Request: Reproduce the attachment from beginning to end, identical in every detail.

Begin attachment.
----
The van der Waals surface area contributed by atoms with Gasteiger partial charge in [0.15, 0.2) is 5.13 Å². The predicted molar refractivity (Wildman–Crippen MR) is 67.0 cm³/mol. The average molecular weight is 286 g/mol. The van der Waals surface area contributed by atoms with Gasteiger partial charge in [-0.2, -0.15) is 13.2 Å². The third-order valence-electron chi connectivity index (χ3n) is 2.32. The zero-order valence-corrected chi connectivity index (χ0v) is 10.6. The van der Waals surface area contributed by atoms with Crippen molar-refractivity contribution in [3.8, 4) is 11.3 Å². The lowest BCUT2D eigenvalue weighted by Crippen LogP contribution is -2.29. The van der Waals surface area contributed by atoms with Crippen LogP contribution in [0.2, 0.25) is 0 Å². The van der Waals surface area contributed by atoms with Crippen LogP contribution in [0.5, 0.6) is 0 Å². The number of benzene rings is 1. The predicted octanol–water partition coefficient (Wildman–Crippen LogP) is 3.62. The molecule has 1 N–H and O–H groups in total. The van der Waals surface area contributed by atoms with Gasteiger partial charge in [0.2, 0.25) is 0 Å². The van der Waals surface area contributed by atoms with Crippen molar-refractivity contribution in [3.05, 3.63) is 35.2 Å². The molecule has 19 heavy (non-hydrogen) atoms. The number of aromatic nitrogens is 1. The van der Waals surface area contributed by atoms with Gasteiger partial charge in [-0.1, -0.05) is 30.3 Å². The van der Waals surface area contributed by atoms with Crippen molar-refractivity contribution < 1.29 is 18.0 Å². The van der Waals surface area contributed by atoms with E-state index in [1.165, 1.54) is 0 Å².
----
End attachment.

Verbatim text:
The van der Waals surface area contributed by atoms with Gasteiger partial charge in [0.15, 0.2) is 5.13 Å². The predicted molar refractivity (Wildman–Crippen MR) is 67.0 cm³/mol. The average molecular weight is 286 g/mol. The van der Waals surface area contributed by atoms with Gasteiger partial charge in [-0.2, -0.15) is 13.2 Å². The third-order valence-electron chi connectivity index (χ3n) is 2.32. The zero-order valence-corrected chi connectivity index (χ0v) is 10.6. The van der Waals surface area contributed by atoms with Crippen molar-refractivity contribution in [3.8, 4) is 11.3 Å². The lowest BCUT2D eigenvalue weighted by Crippen LogP contribution is -2.29. The van der Waals surface area contributed by atoms with Crippen LogP contribution in [0.2, 0.25) is 0 Å². The van der Waals surface area contributed by atoms with Crippen LogP contribution in [0.5, 0.6) is 0 Å². The number of benzene rings is 1. The predicted octanol–water partition coefficient (Wildman–Crippen LogP) is 3.62. The molecule has 1 N–H and O–H groups in total. The van der Waals surface area contributed by atoms with Gasteiger partial charge in [0.2, 0.25) is 0 Å². The van der Waals surface area contributed by atoms with Crippen molar-refractivity contribution in [3.05, 3.63) is 35.2 Å². The molecule has 19 heavy (non-hydrogen) atoms. The number of aromatic nitrogens is 1. The van der Waals surface area contributed by atoms with Gasteiger partial charge in [-0.1, -0.05) is 30.3 Å². The van der Waals surface area contributed by atoms with Crippen molar-refractivity contribution < 1.29 is 18.0 Å². The van der Waals surface area contributed by atoms with E-state index in [1.165, 1.54) is 0 Å².